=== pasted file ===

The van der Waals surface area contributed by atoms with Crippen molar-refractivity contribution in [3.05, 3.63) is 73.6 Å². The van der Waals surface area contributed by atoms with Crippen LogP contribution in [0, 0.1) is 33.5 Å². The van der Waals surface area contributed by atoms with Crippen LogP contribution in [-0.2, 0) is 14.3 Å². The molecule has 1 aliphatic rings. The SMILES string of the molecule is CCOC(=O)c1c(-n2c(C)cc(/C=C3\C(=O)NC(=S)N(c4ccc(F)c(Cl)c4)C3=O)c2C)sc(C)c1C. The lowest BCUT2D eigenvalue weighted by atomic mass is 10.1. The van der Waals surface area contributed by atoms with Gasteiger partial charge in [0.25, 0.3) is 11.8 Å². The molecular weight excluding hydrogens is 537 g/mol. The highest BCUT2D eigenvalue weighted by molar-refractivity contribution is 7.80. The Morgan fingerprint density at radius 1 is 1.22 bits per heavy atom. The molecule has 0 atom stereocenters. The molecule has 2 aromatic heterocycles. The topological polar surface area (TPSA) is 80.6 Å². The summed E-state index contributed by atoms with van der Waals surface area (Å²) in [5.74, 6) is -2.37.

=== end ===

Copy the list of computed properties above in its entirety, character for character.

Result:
The van der Waals surface area contributed by atoms with Crippen molar-refractivity contribution in [3.05, 3.63) is 73.6 Å². The van der Waals surface area contributed by atoms with Crippen LogP contribution in [0, 0.1) is 33.5 Å². The van der Waals surface area contributed by atoms with Crippen LogP contribution in [-0.2, 0) is 14.3 Å². The molecule has 1 aliphatic rings. The SMILES string of the molecule is CCOC(=O)c1c(-n2c(C)cc(/C=C3\C(=O)NC(=S)N(c4ccc(F)c(Cl)c4)C3=O)c2C)sc(C)c1C. The lowest BCUT2D eigenvalue weighted by atomic mass is 10.1. The van der Waals surface area contributed by atoms with Gasteiger partial charge in [0.25, 0.3) is 11.8 Å². The molecular weight excluding hydrogens is 537 g/mol. The highest BCUT2D eigenvalue weighted by molar-refractivity contribution is 7.80. The Morgan fingerprint density at radius 1 is 1.22 bits per heavy atom. The molecule has 0 atom stereocenters. The molecule has 2 aromatic heterocycles. The topological polar surface area (TPSA) is 80.6 Å². The summed E-state index contributed by atoms with van der Waals surface area (Å²) in [5.74, 6) is -2.37.